Content vs. Connections – The Push and Pull of Social Media
You don’t have to look through your RSS feed for very long to find a variety of blog posts about the staying power of Facebook, or the adoption (or lack thereof) of Google+. I recently ran across this insightful post that discusses how Facebook is inherently more about connections (people you know) and Google+ is more about content (sharing similar interests). While I don’t disagree with the author’s assessment, I would challenge the fact that one social platform is inherently created for one purpose or the other. As communicators and marketers the conversation shouldn’t be content vs. connections, but rather how the two work together.
To use a personal example, I had never heard of the Adventure Journal until they came up in a Twitter search. As an outdoorsy-type, I enjoyed their content and liked them on Facebook so I could receive their content on that platform as well. It had little to do with a personal connection, and everything to do with content.
On the flipside, I’ve discovered more than a handful of individuals and brands on Google+ because of their content, which have also turned into meaningful connections (in-person meetings, business opportunities, etc.).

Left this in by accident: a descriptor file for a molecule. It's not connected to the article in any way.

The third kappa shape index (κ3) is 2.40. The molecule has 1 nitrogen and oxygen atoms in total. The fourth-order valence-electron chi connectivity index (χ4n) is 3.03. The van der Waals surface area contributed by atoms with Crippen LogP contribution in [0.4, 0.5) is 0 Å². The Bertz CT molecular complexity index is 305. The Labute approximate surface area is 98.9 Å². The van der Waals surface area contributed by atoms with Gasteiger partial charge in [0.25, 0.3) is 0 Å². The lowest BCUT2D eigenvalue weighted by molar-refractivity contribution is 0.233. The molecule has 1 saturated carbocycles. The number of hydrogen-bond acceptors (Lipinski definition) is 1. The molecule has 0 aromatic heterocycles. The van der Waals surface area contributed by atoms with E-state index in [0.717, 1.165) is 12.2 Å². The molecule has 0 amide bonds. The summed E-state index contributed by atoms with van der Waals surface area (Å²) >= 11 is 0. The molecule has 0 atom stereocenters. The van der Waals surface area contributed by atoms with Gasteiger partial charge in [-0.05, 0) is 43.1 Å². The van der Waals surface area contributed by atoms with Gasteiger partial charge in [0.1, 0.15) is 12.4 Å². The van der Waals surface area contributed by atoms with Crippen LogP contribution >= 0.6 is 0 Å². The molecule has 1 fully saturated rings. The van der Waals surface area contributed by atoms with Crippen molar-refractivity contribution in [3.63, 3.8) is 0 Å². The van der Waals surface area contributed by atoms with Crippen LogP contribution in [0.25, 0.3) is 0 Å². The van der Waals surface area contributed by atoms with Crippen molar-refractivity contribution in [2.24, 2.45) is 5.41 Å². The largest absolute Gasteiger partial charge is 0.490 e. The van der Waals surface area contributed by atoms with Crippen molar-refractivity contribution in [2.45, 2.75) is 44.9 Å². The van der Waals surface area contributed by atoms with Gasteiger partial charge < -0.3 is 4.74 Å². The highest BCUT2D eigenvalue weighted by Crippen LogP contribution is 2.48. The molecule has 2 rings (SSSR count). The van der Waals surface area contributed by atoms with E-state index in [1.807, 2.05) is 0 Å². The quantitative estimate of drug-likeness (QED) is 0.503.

Social media offers individuals and businesses amazing opportunities to find and be found, to create and consume. Its less about which platforms serve which function and more about how we make connections (customers, friends, brands) through meaningful content (text, data, photos, video). In order to do so you have to first understand your audience; where they can be found and where they will find you, what they want to create and what they want to consume. Then go find them, create the content that allows them to easily find you and build on that relationship or connection by talking with them, not at them.
Let’s stop looking at content and connections as black and white, separate discussions, and start talking about how they can work together to use social media as efficiently and effectively as possible.
Jim Licko is a Senior Director of Social Media and Digital Strategy at GroundFloor Media.